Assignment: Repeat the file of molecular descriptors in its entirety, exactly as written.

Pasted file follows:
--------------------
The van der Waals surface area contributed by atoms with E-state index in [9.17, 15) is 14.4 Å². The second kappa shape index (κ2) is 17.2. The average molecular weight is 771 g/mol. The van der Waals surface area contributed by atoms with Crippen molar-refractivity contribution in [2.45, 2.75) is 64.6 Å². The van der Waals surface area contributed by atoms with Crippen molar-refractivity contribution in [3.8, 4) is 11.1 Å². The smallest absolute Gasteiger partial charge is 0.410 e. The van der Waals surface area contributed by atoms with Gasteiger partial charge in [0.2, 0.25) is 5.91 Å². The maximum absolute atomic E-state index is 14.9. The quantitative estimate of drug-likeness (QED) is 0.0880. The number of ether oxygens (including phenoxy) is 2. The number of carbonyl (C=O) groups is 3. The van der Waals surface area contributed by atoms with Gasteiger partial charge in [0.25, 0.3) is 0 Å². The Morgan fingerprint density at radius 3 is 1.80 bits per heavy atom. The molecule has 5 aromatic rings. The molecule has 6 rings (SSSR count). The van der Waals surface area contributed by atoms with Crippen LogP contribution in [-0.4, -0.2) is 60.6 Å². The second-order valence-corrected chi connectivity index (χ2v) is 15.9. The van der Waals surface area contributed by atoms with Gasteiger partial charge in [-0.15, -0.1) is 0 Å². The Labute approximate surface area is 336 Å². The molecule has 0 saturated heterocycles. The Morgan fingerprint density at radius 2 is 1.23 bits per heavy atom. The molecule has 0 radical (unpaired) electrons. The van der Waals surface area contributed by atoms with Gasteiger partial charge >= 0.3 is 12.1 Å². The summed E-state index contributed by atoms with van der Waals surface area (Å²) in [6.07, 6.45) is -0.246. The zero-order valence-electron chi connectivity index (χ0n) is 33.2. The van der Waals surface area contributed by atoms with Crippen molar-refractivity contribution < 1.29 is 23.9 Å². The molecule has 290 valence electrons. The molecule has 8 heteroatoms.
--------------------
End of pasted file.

The van der Waals surface area contributed by atoms with E-state index in [9.17, 15) is 14.4 Å². The second kappa shape index (κ2) is 17.2. The average molecular weight is 771 g/mol. The van der Waals surface area contributed by atoms with Crippen molar-refractivity contribution in [2.45, 2.75) is 64.6 Å². The van der Waals surface area contributed by atoms with Crippen molar-refractivity contribution in [3.8, 4) is 11.1 Å². The smallest absolute Gasteiger partial charge is 0.410 e. The van der Waals surface area contributed by atoms with Gasteiger partial charge in [0.2, 0.25) is 5.91 Å². The maximum absolute atomic E-state index is 14.9. The quantitative estimate of drug-likeness (QED) is 0.0880. The number of ether oxygens (including phenoxy) is 2. The number of carbonyl (C=O) groups is 3. The van der Waals surface area contributed by atoms with Gasteiger partial charge in [0.25, 0.3) is 0 Å². The Morgan fingerprint density at radius 3 is 1.80 bits per heavy atom. The molecule has 5 aromatic rings. The molecule has 6 rings (SSSR count). The van der Waals surface area contributed by atoms with Crippen LogP contribution in [-0.4, -0.2) is 60.6 Å². The second-order valence-corrected chi connectivity index (χ2v) is 15.9. The van der Waals surface area contributed by atoms with Gasteiger partial charge in [-0.15, -0.1) is 0 Å². The Labute approximate surface area is 336 Å². The molecule has 0 saturated heterocycles. The Morgan fingerprint density at radius 2 is 1.23 bits per heavy atom. The molecule has 0 radical (unpaired) electrons. The van der Waals surface area contributed by atoms with Gasteiger partial charge >= 0.3 is 12.1 Å². The summed E-state index contributed by atoms with van der Waals surface area (Å²) in [6.07, 6.45) is -0.246. The zero-order valence-electron chi connectivity index (χ0n) is 33.2. The van der Waals surface area contributed by atoms with Crippen molar-refractivity contribution < 1.29 is 23.9 Å². The molecule has 290 valence electrons. The molecule has 8 heteroatoms.